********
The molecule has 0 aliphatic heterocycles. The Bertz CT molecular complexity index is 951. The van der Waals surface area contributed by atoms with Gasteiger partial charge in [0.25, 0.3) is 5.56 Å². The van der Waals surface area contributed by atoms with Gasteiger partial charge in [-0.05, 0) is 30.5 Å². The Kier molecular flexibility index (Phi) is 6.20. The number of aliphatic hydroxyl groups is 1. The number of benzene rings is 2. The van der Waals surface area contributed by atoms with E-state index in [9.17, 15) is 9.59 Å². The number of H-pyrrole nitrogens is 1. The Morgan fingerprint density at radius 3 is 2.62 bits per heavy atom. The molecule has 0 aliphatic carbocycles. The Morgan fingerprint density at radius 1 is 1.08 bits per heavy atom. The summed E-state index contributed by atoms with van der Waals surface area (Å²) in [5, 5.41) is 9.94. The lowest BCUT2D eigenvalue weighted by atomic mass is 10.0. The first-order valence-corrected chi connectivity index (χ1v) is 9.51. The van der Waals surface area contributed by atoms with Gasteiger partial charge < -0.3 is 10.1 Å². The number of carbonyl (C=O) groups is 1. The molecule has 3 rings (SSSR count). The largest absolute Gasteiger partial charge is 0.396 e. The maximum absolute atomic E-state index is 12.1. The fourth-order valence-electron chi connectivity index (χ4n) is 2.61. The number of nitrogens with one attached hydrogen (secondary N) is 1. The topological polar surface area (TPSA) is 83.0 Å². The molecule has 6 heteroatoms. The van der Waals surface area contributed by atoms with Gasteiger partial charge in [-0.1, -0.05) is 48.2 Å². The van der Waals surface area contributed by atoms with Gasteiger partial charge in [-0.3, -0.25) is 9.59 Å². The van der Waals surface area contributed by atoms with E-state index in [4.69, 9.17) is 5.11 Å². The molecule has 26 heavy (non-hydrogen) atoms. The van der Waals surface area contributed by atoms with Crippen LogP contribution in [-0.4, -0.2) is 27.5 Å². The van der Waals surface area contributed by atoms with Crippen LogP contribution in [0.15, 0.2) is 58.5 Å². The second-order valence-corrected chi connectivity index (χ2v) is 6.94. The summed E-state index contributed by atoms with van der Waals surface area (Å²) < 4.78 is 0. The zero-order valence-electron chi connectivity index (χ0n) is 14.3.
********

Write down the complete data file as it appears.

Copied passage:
The molecule has 0 aliphatic heterocycles. The Bertz CT molecular complexity index is 951. The van der Waals surface area contributed by atoms with Gasteiger partial charge in [0.25, 0.3) is 5.56 Å². The van der Waals surface area contributed by atoms with Gasteiger partial charge in [-0.05, 0) is 30.5 Å². The Kier molecular flexibility index (Phi) is 6.20. The number of aliphatic hydroxyl groups is 1. The number of benzene rings is 2. The van der Waals surface area contributed by atoms with E-state index in [9.17, 15) is 9.59 Å². The number of H-pyrrole nitrogens is 1. The Morgan fingerprint density at radius 3 is 2.62 bits per heavy atom. The molecule has 0 aliphatic carbocycles. The Morgan fingerprint density at radius 1 is 1.08 bits per heavy atom. The summed E-state index contributed by atoms with van der Waals surface area (Å²) in [5, 5.41) is 9.94. The lowest BCUT2D eigenvalue weighted by atomic mass is 10.0. The first-order valence-corrected chi connectivity index (χ1v) is 9.51. The van der Waals surface area contributed by atoms with Gasteiger partial charge < -0.3 is 10.1 Å². The number of carbonyl (C=O) groups is 1. The molecule has 3 rings (SSSR count). The largest absolute Gasteiger partial charge is 0.396 e. The maximum absolute atomic E-state index is 12.1. The fourth-order valence-electron chi connectivity index (χ4n) is 2.61. The number of nitrogens with one attached hydrogen (secondary N) is 1. The topological polar surface area (TPSA) is 83.0 Å². The molecule has 6 heteroatoms. The van der Waals surface area contributed by atoms with Gasteiger partial charge in [-0.1, -0.05) is 48.2 Å². The van der Waals surface area contributed by atoms with Gasteiger partial charge in [-0.3, -0.25) is 9.59 Å². The van der Waals surface area contributed by atoms with E-state index in [4.69, 9.17) is 5.11 Å². The molecule has 26 heavy (non-hydrogen) atoms. The van der Waals surface area contributed by atoms with Crippen LogP contribution in [-0.4, -0.2) is 27.5 Å². The van der Waals surface area contributed by atoms with Crippen LogP contribution in [0.15, 0.2) is 58.5 Å². The second-order valence-corrected chi connectivity index (χ2v) is 6.94. The summed E-state index contributed by atoms with van der Waals surface area (Å²) < 4.78 is 0. The zero-order valence-electron chi connectivity index (χ0n) is 14.3.